Born in La Jara, Colorado, Mike was an engineering student who one spring break dropped in on Jim Allen, a family friend and owner of Sequoia Grove. Jim put him up for a few days; Mike helped around the winery; Allen offered a job. ‘I was 21’ Mike says ‘an age when you have no clue what you really want to do, but the money was good and the weather was great, so I said yes.’ He began with planting vineyards and soon was on his way to making Chardonnay, Syrah and his nifty Cabernet blends, which range from the $34 Rebellious Red to the new Cambium, which will cost you $140 when you can get it, which isn’t often. ‘Wine found me’, he says.

The peerless Sophia entered the picture as well as the winery a few years later. ‘My Uncle Joe always devoted some time to each of his three children individually, and I followed his lead. I began taking Sophia to the winery once a week when she was so young that her mother, Elizabeth, had to pack her into a bassinet along with her bottles and my lunch.’ Mike’s weekly Take Your Daughter to Work Day expanded as soon as Sophia zzzzzzzzzzzzzsophie3found her feet. To her, the winery was the best and biggest set of monkey bars a kid ever had. It wasn’t long before she got into the wine, Mike recalled. ‘I was barrel-tasting one day and of course she wanted to do everything Daddy did, so I gave her a sip. It went right down the hatch, and I thought that’s not going to work. So I spent some time standing over a drain with her, teaching her how to spit. Now she spits like a Frenchman. She spits better than I do!’

Sophia next began taking part in bank errands, vineyard tours and even lunches with growers. ‘She’s very well restaurant-trained,’ Mike said, although she will occasionally visit other tables to find out what people are drinking. Then she’ll say brightly, "My Daddy makes Cabernet!" She opens the tasting room door with a cheery ‘Welcome to Sequoia Grove’ [there actually is a Sequoia grove, and visitors seem to love it] and she’s a star of Mike’s cellar tours for the trade. ‘She’ll climb up on top of a barrel, pull the bung out and stick her fingers in for a taste’ Mike says. ‘Then she’ll sing out That’s good wine, Daddy! and when I ask her what it is, she comes right back with Cabernet, Daddy! Then Mike will send her off to the Merlot; Sophia will pull another bung; taste eagerly; proclaim it good. ‘When I ask again what wine it is, she’ll say Merlot, Daddy! At that point, as if on cue, almost all the guests ask the same thing:  She can tell the difference? And I’ll say Sure–can’t you?’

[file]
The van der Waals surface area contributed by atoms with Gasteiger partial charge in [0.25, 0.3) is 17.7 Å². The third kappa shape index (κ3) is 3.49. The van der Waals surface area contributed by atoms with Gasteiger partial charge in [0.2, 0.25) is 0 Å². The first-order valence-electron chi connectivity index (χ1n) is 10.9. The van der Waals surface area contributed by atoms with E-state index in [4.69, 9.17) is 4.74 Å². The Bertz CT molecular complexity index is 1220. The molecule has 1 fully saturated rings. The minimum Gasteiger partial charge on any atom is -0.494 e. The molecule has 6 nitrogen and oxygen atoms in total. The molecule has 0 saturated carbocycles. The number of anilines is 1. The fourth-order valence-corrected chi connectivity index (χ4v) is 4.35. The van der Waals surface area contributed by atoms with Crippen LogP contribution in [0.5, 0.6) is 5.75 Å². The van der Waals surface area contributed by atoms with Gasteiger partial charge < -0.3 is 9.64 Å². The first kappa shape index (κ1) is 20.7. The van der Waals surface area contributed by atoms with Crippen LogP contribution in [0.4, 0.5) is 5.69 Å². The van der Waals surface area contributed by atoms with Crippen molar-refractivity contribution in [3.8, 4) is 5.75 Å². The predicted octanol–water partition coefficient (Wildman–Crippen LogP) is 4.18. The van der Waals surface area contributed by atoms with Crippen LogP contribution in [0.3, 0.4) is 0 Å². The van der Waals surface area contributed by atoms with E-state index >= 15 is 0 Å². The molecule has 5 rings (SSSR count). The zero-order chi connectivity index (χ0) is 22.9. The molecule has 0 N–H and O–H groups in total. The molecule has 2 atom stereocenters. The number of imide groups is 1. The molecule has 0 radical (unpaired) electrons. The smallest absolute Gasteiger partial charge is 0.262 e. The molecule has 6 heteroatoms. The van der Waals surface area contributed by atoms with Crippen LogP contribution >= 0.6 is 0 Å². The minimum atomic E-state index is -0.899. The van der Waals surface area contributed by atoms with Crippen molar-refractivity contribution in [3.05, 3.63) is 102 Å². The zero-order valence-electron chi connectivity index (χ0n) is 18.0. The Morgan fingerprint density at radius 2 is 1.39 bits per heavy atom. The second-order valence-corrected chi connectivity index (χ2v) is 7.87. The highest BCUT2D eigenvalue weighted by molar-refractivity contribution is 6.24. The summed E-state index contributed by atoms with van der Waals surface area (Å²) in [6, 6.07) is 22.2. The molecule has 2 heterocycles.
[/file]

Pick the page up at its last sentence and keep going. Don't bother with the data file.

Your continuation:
That was back in ’09; now Sophia has begun learning about blending, as Mike told me last week. She’s become a dab hand with pipette and graduated cylinder, and she has Rutherford Dust on the soles of her shoes.

Sophia today, with ‘a little age [3 years] on her’

Books for Father’s Day

Excuse please, while I indulge again in my quixotic attempt to keep reading alive and on life support. Books do furnish a room, as Anthony Powell said, and minds, too. So for Father’s Day consider these . . .

One way to go is the monster reference book. A Dad or anyone else can lose himself in it for hours at a time because reference books are not just for referring to. They’re for opening in your lap in an easy chair with a bottle of wine handy and all electronic devices turned off, off, off. Maybe even stepped on and ground into the carpet. So with that in mind, I’ll say that the leader of the pack just now is Opus Vino, edited by Jim Johnson. It’s a Dorling Kindersley production, which means

All graphics all the time: DK’s Opus Vino.